Maronite Patriarch Beshara Rai rang the Future leader to congratulate him, saying he hoped “it will be a motivation to the good efforts pushing to overcome of Lebanon’s political and social crisis.”

Syrian Ambassador to Lebanon Ali Abdel-Karim Ali welcomed Hariri’s move, expressing hope “that the return would be in the framework of fighting terrorism.”

Justice Minister Ashraf Rifi also hailed Hariri’s decision to return, calling his reappearance in Lebanon a turning point.

“They say that what would come after [the battle of] Arsal is different from what was before it. Now we say that what will come after Hariri’s return is not the same as what was before it,” Rifi posted on his Twitter account.

The March 14 General Secretariat’s coordinator, Fares Soueid, described his homecoming as “courageous and of great significance,” congratulating “Lebanese of all sects,” and stressing that the act proved wrong everyone that had said Hariri would stay away forever.

The Druze spiritual leader Sheikh Naim Hassan praised Hariri’s arrival, and said he hoped that “it would be an introduction to more positivity in the national arena.”

Lebanese Democratic Party head Talal Arslan said the former premier was “able to add a positive environment to the political life in Lebanon, by refecting terrorism and standing by the Army.”

Hariri also received phone calls from a host of other Lebanese politicians and religious figures, including former President Michel Sleiman, former Prime Minister Salim Hoss, Education Minister Elias Bou Saab, former Deputy Prime Minister Issam Fares, former Deputy Prime Minister Issam Abu Jamra, Vice President of the Higher Shiite Council Sheikh Abdel Amir Qabalan, Mufti of Tripoli and the North Sheikh Malek al-Shaar, Syriac Orthodox Archbishop of Beirut Daniel Kourie, Director of General Security Maj. Gen. Abbas Ibrahim and commander of the police General Elias Saade.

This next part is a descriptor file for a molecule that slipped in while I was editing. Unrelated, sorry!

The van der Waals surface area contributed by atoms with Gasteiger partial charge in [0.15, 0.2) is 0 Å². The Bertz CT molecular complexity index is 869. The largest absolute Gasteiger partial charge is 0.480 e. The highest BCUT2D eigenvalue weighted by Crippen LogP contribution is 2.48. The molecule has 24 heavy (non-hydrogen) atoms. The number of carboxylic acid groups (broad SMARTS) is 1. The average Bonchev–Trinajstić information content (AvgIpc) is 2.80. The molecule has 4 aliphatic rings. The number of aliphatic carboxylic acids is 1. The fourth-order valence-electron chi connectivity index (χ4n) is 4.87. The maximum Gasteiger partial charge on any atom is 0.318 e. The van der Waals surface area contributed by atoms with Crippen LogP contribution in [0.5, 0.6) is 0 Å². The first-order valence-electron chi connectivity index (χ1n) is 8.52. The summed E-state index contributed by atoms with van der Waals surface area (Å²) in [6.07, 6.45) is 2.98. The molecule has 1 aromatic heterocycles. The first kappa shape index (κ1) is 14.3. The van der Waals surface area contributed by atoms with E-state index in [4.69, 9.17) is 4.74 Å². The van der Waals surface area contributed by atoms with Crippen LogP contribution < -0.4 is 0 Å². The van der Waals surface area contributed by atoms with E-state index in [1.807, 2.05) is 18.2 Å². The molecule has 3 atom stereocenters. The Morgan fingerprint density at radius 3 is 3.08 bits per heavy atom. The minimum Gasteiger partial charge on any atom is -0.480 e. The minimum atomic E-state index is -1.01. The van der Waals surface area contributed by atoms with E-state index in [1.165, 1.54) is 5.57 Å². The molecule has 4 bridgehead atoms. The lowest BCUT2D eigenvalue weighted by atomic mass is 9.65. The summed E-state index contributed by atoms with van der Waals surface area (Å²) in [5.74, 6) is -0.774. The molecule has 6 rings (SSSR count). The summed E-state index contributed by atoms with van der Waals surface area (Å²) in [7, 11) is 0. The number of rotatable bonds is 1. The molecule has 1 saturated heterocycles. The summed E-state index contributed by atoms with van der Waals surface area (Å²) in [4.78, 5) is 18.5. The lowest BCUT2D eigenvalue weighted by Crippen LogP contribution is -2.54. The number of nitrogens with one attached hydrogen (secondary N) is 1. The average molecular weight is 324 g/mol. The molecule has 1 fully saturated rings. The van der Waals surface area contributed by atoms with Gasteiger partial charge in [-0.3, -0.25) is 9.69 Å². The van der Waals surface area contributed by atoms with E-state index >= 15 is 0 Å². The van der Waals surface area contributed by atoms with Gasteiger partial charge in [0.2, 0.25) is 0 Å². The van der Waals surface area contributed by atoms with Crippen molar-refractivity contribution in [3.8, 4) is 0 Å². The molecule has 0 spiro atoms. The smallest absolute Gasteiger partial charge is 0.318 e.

A version of this article appeared in the print edition of The Daily Star on August 09, 2014, on page 2.

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Summary

Political and religious figures in Lebanon welcomed former Prime Minister Saad Hariri's surprise return Friday, expressing hope that the move would bestow new momentum to a country mired in political and security crises.

Speaker Nabih Berri congratulated the former prime minister in a telephone call for safely returning to Lebanon.

Prime Minister Tammam Salam hailed Hariri's decision.

Lebanese Forces leader Samir Geagea also hailed Hariri's unexpected reappearance in Lebanon, saying it would boost moderation in Lebanon and improve the performance of the Future-dominated March 14 coalition.

Justice Minister Ashraf Rifi also hailed Hariri's decision to return, calling his reappearance in Lebanon a turning point.

Hariri also received phone calls from a host of other Lebanese politicians and religious figures, including former President Michel Sleiman, former Prime Minister Salim Hoss, Education Minister Elias Bou Saab, former Deputy Prime Minister Issam Fares, former Deputy Prime Minister Issam Abu Jamra, Vice President of the Higher Shiite Council Sheikh Abdel Amir Qabalan, Mufti of Tripoli and the North Sheikh Malek al-Shaar, Syriac Orthodox Archbishop of Beirut Daniel Kourie, Director of General Security Maj.